I had a mailbag planned for today, but we're going to put that off for a bit. Instead, Georgia's new linebackers coach, Warren Belin, is going to be available to media, and I'll have quotes from that coming up this afternoon.
In the meantime, how about some links?
-- Uga8 has a great post up today looking at the overall youth on Georgia's roster. Looking ahead to the 2011 season, the Dawgs return the vast majority of their roster, which means two things: 1.) There isn't going to be a ton of "senior leadership" on this year's team, and 2.) 2011 is going to be a make-or-break year with all the talent that will still be around. As to the first point, I'm fairly certain the impact of that "leadership" is at least a tad overrated. As to the second point, perhaps we shouldn't get too far ahead of ourselves.
(Still, the only "impact" players Georgia will lose in 2011 are at linebacker (Darryl Gamble/Akeem Dent), left tackle (Clint Boling), defensive end (Demarcus Dobbs) and fullback (Shaun Chapas). Of that group, I'd say only Boling would be terribly hard to replace at this point. Of course, that ignores the fact that A.J. Green is likely NFL bound, and certainly Justin Houston could head that direction, too. Nevertheless, UGA will return virtually it's entire depth chart at QB, RB, DT, and DB, plus the bulk of its WRs and DEs/LBs. Yikes.)
-- And to that end, Rivals answers the key question of when Georgia will win another national championship. (h/t Jim F)
-- Marc Weiszer talks to Richard Samuel about his transition to linebacker, and he brings up a good point. With a brand new coaching staff and new defensive scheme, he's not that much farther down the learning curve than anyone else right now.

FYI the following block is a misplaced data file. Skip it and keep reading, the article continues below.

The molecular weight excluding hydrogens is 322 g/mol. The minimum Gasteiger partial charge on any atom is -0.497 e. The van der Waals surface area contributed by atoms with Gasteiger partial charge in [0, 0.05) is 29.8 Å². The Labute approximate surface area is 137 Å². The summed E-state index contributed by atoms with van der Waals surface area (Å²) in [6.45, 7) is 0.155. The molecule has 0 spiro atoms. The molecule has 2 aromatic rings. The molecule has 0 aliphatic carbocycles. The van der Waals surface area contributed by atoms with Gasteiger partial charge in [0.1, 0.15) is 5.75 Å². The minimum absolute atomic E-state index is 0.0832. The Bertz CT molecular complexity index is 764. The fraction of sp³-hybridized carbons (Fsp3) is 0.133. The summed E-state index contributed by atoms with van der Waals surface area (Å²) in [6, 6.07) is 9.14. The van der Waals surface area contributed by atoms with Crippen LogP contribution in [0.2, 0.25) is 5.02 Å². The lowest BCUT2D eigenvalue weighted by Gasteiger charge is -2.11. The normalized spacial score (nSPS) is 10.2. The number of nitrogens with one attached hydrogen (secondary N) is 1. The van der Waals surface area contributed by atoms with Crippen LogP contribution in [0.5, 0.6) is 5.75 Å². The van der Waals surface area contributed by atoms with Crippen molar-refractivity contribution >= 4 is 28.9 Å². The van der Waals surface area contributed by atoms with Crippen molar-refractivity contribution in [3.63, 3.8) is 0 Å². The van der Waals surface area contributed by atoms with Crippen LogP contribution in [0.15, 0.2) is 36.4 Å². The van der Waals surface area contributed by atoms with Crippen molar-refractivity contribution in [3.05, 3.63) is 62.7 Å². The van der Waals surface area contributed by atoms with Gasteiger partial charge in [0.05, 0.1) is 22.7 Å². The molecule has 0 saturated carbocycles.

-- UGA Blog wonders what it might look like if all three of Georgia's QBs got some playing time in 2010. After the amount of PT Logan Gray got a year ago, however, I wouldn't hold my breath on that happening. (Besides, this is Aaron Murray's job to lose.)
-- Yahoo! talks with Detroit Lions coach Jim Schwartz, who still sounds awfully confident in his quarterback, Matthew Stafford.
-- Dawgs BUI writes that Mark Fox must no doubt be getting frustrated with the up-and-down performances from the UGA hoopsters.
-- Here's an interesting study that says that underdogs aren't more motivated to win a game than favorites are, which may or may not apply to Mark Richt-coached teams. (h/t GTP)
-- I'm going to guess this won't get a ton of clicks, but I enjoyed it -- the Wiz of Odds has a video documentary about Syracuse's final game at the old Archbold Stadium. Good piece of cool college football history, at least for an Orange fan like me.
-- Big League Stew asks whether Bobby Cox belongs on the Mt. Rushmore of managers.
-- Earlier this week, an Atlanta newspaper fired one of its writers because he was trying too hard to be objective. You see, the genius that runs the paper thinks "the mainstream media" is worthless because objectivity is an impossible goal, so instead he's just going to tell you what he believes, because, you know, he's smarter than you (and the "mainstream media").